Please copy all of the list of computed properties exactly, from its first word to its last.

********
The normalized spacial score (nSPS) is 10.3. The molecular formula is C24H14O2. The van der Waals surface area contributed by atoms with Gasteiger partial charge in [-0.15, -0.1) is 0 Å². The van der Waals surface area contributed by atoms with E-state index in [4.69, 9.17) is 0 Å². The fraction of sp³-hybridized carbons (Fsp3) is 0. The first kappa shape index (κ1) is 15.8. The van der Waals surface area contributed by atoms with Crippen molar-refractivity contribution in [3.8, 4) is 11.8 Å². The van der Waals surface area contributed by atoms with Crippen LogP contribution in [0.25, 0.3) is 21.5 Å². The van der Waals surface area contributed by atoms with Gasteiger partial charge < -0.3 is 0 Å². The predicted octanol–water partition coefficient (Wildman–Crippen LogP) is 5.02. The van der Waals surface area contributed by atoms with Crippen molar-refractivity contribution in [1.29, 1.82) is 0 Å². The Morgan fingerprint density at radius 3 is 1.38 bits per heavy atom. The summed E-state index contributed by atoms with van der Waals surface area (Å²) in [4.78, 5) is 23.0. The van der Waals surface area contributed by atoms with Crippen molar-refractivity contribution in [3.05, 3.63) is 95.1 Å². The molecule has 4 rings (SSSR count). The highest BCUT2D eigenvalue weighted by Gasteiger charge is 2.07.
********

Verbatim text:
The normalized spacial score (nSPS) is 10.3. The molecular formula is C24H14O2. The van der Waals surface area contributed by atoms with Gasteiger partial charge in [-0.15, -0.1) is 0 Å². The van der Waals surface area contributed by atoms with E-state index in [4.69, 9.17) is 0 Å². The fraction of sp³-hybridized carbons (Fsp3) is 0. The first kappa shape index (κ1) is 15.8. The van der Waals surface area contributed by atoms with Crippen molar-refractivity contribution in [3.8, 4) is 11.8 Å². The van der Waals surface area contributed by atoms with Crippen LogP contribution in [0.25, 0.3) is 21.5 Å². The van der Waals surface area contributed by atoms with Gasteiger partial charge < -0.3 is 0 Å². The predicted octanol–water partition coefficient (Wildman–Crippen LogP) is 5.02. The van der Waals surface area contributed by atoms with Crippen molar-refractivity contribution in [1.29, 1.82) is 0 Å². The Morgan fingerprint density at radius 3 is 1.38 bits per heavy atom. The summed E-state index contributed by atoms with van der Waals surface area (Å²) in [4.78, 5) is 23.0. The van der Waals surface area contributed by atoms with Crippen molar-refractivity contribution in [3.05, 3.63) is 95.1 Å². The molecule has 4 rings (SSSR count). The highest BCUT2D eigenvalue weighted by Gasteiger charge is 2.07.